The Effects of Stereotypes on Children’s Use of Decision Heuristics

  • Denise Davidson
  • Marie MacKay
  • Diana Jergovic
Part of the Social Psychological Applications to Social Issues book series (SPAS, volume 3)


One recurrent finding of decision-making research is that adults do not always use normatively optimal decision rules when making decisions (e.g., Einhorn & Hogarth, 1981; Kahneman, Slovic, & Tversky, 1982; Slovic, Fischhoff, & Lichtenstein, 1977). The failure of normative rules to describe adult decision making has been attributed to the sometimes extreme demands such rules place on our limited-capacity information-processing system. In turn, heuristics are often employed to simplify the decision-making process (e.g., Kahneman et al., 1982). The utilization of such heuristics may, however, cause a person to overlook useful information and consequently, commit errors in judgment (but see Cohen [1981] for a different interpretation).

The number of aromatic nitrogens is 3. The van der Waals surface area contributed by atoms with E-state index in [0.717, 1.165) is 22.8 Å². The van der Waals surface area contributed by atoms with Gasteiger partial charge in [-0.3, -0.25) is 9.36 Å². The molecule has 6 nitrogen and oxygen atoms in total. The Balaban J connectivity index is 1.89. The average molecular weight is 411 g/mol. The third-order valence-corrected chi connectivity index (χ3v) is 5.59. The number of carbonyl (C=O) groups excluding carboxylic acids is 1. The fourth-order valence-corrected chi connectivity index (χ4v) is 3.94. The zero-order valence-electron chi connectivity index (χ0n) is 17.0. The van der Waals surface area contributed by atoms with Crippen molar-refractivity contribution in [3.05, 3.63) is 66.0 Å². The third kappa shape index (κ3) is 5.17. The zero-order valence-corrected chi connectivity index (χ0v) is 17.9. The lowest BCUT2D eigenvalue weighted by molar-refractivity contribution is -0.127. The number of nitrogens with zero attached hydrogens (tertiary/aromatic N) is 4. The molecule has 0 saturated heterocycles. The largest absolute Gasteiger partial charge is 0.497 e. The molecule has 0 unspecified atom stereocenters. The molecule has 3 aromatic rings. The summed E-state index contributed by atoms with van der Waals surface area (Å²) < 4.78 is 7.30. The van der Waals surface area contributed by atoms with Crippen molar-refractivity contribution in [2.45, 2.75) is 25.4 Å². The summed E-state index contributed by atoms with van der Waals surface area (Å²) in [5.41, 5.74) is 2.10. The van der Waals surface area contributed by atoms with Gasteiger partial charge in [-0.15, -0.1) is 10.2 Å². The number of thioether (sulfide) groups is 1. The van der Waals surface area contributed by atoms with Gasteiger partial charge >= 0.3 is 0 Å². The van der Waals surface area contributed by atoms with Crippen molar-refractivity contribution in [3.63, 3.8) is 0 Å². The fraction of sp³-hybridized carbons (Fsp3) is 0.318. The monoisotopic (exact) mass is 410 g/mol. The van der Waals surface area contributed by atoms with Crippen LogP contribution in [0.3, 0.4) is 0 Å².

Base Rate Bike Ride Conjunction Fallacy Conjunction Problem Probable Alternative 
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Copyright information

© Springer Science+Business Media New York 1994

Authors and Affiliations

  • Denise Davidson
    • 1
  • Marie MacKay
    • 1
  • Diana Jergovic
    • 1
  1. 1.Department of PsychologyLoyola University of ChicagoChicagoUSA

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